It's an uneven ride peppered with elements that don't quite click and others that miss their target by a wide margin, and in that respect Quatermass tends to sit in the shadow of its formidable forebears. But intermittently it all comes together in what was clearly the intended manner: the thrillingly staged Badder gang ambush that throws Annie Morgan's jeep off the road and sends Quatermass scurrying for his life on foot; the idea that the force that so grips the Planet People could infect a young policeman and prompt him to abandon his post and uniform and join their ranks; the end-of-episode devastation that wipes out characters that would traditionally make it through to the final reel by default; the unexpectedly epic feel of the Wembley Stadium sequence; Kneale's typically solid science fiction reasoning behind the source of the phenomena and the always compelling process of uncovering it; the decisive finality of the climactic scene; the mesmerising hospital sequence in which a Ringstone Round survivor levitates from her bed and...well, I've leave you to discover this one for yourself. And for all its quirks it remains an important work, the most lavishly produced of all of the Quatermass series and the final bow of one of the few true icons of twentieth century science fiction. And you know what? Ever since I re-watched it I can't get that damned nursery rhyme out of my head. Huffety Puffety Ringstone Round...
|The Quatermass Conclusion
The decision was made at an early stage of the production to produce two versions of Quatermass, a four episode mini-series for UK TV transmission and a shorter version for cinema release abroad, which may well have informed the decision to shoot on 35mm. Titled The Quatermass Conclusion, the film is essentially a cut-down version of the series, reducing the overall running time from 215 minutes to a considerably leaner 106 minutes. Some will prefer this, but for me it robbed the series of a good deal of its texturing, and whether it works or not for you, it's very much part of its identity and its absence in the film version is keenly felt, particularly if you watch both versions in quick succession as you can here.
There is, however, one small but significant difference the confirms that both versions were planned from the start. In the sequence in which Annie Morgan and Quatermass are ambushed by a Badder gang, here the attempt to pull Quatermass from the vehicle is unsuccessful, and his subsequent encounter with the junk yard group thus doesn't occur. In the series version of the subsequent hospital scene, Annie is seen alone making an urgent phone call to government head office, but in this version Quatermass is by her side and at one point takes the phone from her to reinforce her words (see grabs above), which means that two versions of this sequence were shot with this alternative take on the scene in mind.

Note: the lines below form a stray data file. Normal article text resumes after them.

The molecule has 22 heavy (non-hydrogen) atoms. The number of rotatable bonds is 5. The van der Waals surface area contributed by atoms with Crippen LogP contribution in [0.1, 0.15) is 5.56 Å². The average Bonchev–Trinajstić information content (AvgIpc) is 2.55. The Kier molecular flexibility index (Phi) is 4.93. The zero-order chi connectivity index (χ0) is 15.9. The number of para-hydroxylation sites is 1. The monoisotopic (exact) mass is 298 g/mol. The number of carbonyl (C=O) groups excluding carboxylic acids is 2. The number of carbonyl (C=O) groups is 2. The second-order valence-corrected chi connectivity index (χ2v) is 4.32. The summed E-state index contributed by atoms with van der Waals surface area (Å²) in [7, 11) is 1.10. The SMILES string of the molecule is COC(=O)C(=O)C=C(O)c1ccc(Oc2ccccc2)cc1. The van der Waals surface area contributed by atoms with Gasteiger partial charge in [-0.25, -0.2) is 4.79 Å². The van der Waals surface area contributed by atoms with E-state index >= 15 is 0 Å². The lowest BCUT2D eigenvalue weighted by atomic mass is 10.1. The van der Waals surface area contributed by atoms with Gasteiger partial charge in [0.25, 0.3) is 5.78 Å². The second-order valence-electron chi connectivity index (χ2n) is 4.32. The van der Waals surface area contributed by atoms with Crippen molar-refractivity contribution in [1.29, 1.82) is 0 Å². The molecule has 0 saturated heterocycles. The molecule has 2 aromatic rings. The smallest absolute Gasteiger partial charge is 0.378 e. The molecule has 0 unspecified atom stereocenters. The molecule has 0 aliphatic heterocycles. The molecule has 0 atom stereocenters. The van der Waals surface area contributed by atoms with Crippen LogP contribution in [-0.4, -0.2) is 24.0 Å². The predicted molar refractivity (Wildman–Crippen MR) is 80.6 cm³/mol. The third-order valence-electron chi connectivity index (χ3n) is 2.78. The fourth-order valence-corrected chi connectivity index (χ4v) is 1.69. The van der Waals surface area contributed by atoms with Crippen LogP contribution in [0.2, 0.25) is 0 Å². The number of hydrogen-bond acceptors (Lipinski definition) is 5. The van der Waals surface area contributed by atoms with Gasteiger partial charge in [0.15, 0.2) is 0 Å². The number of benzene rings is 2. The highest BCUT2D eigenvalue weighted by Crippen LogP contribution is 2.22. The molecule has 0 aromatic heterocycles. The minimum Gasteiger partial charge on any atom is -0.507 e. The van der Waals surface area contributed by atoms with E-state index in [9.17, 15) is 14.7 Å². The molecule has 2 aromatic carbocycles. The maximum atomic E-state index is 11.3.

As mentioned above, Quatermass was shot on 35mm film, and for this release Network have used the original 35mm negatives as the source for their new restoration and transfer. Those with keen memories will recall that it was Network who delivered the superlative HD transfers of The Prisoner, which was also shot on 35mm, and there's a temptation to suggest that the restoration here is not quite as dazzling, but this really is all down to the programme in question. The look of The Prisoner was deliberately stylised, particularly in its use of lighting and colour, and Network's Blu-ray transfer really flattered this aspect. Quatermass has a far more natural aesthetic, and the transfer is thus less immediately eye-catching, but that in no way means it's of lesser quality. Framed in its original aspect ratio of 1.33:1 (this was 1979 after all), the image quality here is exceptional throughout, with stable colour reproduction and no obvious casts (except where intended), a sublimely pitched contrast range that nails the black levels without sacrificing any detail in the darker areas, and a glorious level of picture detail. This is particularly evident in the establishing wide shots and the mid shots and close-ups of characters, notably the patterns and textures of the Planet People's clothing, and there are shots where you can almost count every hair on an actor's head. There's not a trace of damage and you'll have to work hard to find even a single dust spot. An excellent job.